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Florida Outdoors

Article Index

Alligator Hunting: A One of a Kind Experience -
by Kris Thoemke

Why They Call it Hunting Instead of Killing -
by Kris Thoemke

Florida's Other Crab - by Kris Thoemke

The Waiting Game - by Kris Thoemke

Mounted Memories - by Kris Thoemke

Eco-Touring in Collier County - by Kris Thoemke

Beyond the Largemouth Bass - by Kris Thoemke

Tying One On -- Some thoughts on how to get started tying your own flies -- by Kris Thoemke

The Big Cypress: Adventures in a Vast Wilderness
-- Kris Thoemke spends the day exploring the Big Cypress National Preserve with Preserve biologist Debra Jansen

A Basic Guide to Saltwater Fly Fishing in Southwest Florida -- by Don Phillips

Four Strokes on the Water -- The sound of the future for marine outboards is likely to be much quieter --
by Kris Thoemke

Birding Big Cypress Swamp and the 10,000 Islands --
by natural history writer and photographer Jeff Ripple

Recycling Your Fish -- by Kris Thoemke

Peace, Paddle and Hunt -- by Kris Thoemke

 fish, camp, golf Florida outdoors

Beyond the Largemouth Bass
Here are some offbeat bass species in Florida's fresh waters for anglers to consider
by Kris Thoemke


There are legions of anglers in Florida that have a singular purpose in life - catching bass, specifically largemouth bass. To them it is the only fish to pursue. But, it is far from the only species of bass swimming in Florida waters. Seven other bass species live in the state's waters but you'll have to move around the state to catch them.

Perhaps the most familiar of the "other bass" is the butterfly peacock bass. The Florida Game and Fresh Water Fish Commission introduced this South American native into the canals in Dade (Miami area) and Broward (Ft. Lauderdale area) counties in 1984 to help control some of the other exotic species, most notably the spotted tilapia, living in the canals. I've had several anglers tell me that they are also catching this species in some of the canals in eastern Collier County.

It seems reasonable to expect this because there are connections between the Dade, Broward and Collier County canals where the counties abut each other. Plus, I've had several anglers tell me about p[eople they know who have "imported" live fish from the east coast to canals and private lakes in southwest Florida.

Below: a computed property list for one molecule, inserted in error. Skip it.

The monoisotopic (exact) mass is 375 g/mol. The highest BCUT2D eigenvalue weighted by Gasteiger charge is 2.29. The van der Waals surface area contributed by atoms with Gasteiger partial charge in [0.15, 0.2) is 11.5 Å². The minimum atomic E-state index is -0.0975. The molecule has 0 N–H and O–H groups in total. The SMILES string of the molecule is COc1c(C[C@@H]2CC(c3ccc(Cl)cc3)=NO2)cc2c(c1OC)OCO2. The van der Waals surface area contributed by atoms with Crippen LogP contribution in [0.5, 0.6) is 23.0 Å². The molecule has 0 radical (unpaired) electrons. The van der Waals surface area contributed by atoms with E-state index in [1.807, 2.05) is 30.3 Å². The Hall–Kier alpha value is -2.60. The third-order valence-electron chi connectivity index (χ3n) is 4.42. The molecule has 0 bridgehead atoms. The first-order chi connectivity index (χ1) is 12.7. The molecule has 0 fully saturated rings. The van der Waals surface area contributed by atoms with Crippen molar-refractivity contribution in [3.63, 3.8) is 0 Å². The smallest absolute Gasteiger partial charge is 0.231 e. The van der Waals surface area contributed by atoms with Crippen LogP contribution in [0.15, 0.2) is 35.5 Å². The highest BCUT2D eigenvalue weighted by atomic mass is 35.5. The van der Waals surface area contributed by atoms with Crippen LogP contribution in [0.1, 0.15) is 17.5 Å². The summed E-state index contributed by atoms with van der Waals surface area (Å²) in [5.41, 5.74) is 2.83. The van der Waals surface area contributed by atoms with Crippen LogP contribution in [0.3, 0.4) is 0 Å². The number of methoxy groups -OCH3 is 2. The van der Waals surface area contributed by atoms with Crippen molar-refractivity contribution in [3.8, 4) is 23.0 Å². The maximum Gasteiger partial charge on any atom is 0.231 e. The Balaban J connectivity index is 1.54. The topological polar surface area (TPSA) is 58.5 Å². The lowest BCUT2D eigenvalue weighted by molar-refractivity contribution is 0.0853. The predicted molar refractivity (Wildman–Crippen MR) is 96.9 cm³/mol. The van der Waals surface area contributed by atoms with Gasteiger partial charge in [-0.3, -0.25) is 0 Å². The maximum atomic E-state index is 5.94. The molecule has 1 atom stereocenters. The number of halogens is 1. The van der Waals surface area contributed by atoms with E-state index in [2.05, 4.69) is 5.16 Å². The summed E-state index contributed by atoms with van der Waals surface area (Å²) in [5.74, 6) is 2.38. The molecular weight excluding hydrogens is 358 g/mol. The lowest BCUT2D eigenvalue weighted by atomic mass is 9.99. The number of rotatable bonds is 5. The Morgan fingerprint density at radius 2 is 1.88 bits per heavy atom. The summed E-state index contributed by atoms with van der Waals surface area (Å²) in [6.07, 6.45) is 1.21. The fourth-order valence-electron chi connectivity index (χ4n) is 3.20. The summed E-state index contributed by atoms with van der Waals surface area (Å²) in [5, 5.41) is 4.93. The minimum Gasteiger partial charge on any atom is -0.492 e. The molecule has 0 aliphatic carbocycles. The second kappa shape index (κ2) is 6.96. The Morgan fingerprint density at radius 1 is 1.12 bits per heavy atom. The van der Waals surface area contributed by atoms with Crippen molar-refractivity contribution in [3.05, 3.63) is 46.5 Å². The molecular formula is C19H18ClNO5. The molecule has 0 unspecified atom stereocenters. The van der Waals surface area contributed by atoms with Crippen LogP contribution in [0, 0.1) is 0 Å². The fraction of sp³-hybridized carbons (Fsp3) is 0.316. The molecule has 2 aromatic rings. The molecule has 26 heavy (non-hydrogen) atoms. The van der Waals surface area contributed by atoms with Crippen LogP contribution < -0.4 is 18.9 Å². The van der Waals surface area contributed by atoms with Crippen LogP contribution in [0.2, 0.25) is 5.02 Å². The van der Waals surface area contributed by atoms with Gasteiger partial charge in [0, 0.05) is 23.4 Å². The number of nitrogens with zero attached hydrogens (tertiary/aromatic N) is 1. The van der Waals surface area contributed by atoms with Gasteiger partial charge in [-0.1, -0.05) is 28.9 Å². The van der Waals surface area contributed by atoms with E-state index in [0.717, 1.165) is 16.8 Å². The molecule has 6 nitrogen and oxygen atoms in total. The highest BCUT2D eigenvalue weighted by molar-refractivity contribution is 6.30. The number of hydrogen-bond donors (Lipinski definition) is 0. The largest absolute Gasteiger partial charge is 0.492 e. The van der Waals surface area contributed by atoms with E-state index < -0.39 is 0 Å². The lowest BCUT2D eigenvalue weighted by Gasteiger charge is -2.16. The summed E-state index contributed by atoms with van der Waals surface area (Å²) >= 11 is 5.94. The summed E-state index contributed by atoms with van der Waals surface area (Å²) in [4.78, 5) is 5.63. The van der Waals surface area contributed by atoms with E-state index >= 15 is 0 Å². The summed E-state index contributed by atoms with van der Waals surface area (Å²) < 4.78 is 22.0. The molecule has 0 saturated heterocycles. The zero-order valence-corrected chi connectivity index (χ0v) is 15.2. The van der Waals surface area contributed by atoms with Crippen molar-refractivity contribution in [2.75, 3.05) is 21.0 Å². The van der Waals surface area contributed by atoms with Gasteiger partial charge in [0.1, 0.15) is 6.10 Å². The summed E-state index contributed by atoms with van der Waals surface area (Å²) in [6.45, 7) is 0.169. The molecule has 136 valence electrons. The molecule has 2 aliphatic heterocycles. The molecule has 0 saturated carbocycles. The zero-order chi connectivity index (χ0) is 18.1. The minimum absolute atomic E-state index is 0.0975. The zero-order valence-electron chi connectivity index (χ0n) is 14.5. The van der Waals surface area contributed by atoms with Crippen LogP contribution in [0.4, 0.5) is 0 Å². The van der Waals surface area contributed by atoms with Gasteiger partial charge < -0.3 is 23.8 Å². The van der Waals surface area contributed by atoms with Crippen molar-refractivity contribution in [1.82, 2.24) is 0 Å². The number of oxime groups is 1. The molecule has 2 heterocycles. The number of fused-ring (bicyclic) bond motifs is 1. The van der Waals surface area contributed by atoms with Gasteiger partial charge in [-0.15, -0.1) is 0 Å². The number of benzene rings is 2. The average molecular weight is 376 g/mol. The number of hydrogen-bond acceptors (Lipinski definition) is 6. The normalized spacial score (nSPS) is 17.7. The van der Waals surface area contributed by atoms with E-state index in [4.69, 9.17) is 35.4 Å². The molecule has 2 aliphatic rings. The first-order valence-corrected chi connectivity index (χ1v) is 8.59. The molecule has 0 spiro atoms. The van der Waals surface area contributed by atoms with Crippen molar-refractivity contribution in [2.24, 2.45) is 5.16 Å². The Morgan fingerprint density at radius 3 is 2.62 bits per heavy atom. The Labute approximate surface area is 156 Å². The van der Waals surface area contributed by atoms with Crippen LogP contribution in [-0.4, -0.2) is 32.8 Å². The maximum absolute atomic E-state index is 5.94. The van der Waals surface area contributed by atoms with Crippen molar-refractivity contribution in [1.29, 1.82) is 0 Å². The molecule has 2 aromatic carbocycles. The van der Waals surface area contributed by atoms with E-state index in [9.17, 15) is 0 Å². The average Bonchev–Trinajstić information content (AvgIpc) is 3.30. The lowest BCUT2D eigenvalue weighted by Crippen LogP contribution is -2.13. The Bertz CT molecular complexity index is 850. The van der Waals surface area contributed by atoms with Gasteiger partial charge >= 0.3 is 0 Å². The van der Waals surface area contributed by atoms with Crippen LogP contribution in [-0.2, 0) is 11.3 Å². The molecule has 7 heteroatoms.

The same techniques used to fish for largemouth bass will generally work for peacocks. In the Game Commission's Everglades Region Fishing Guide the authors recommend using live shiners for bait. Artificial lures will also work and they suggest you try Jerk'n Sam's, L'il Chris' and Baby or Tiny Torpedos. Fish only during the day for this fish because it does not feed at night.

A close relative of the butterfly peacock bass also lives in the same canals in Dade and Broward counties. The speckled peacock bass, distinguished primarily by the presence of large black marks on the fish's cheeks, is an infrequent catch compared to its cousin. If you catch one of these, it must be immediately released unharmed. However, it is legal to keep two butterfly peacock bass but only one may be longer than 17".

To find the other five bass species you need to head to the north Florida lakes and rivers. The striped bass, a species familiar to saltwater anglers along the eastern seaboard, is strictly a freshwater species in Florida. Although there is evidence that a few of the rivers had native populations at one time, most of the fish caught are ones introduced by the Game and Fresh Water Fish Commission and the US Fish and Wildlife Service. Both agencies have hatcheries in Florid and annually stock the St. Johns, Nassau and St. Marys rivers in northeast Florida and the Apalachicola and Ochlockonee Rivers and Lakes Talquin and Seminole in the panhandle region.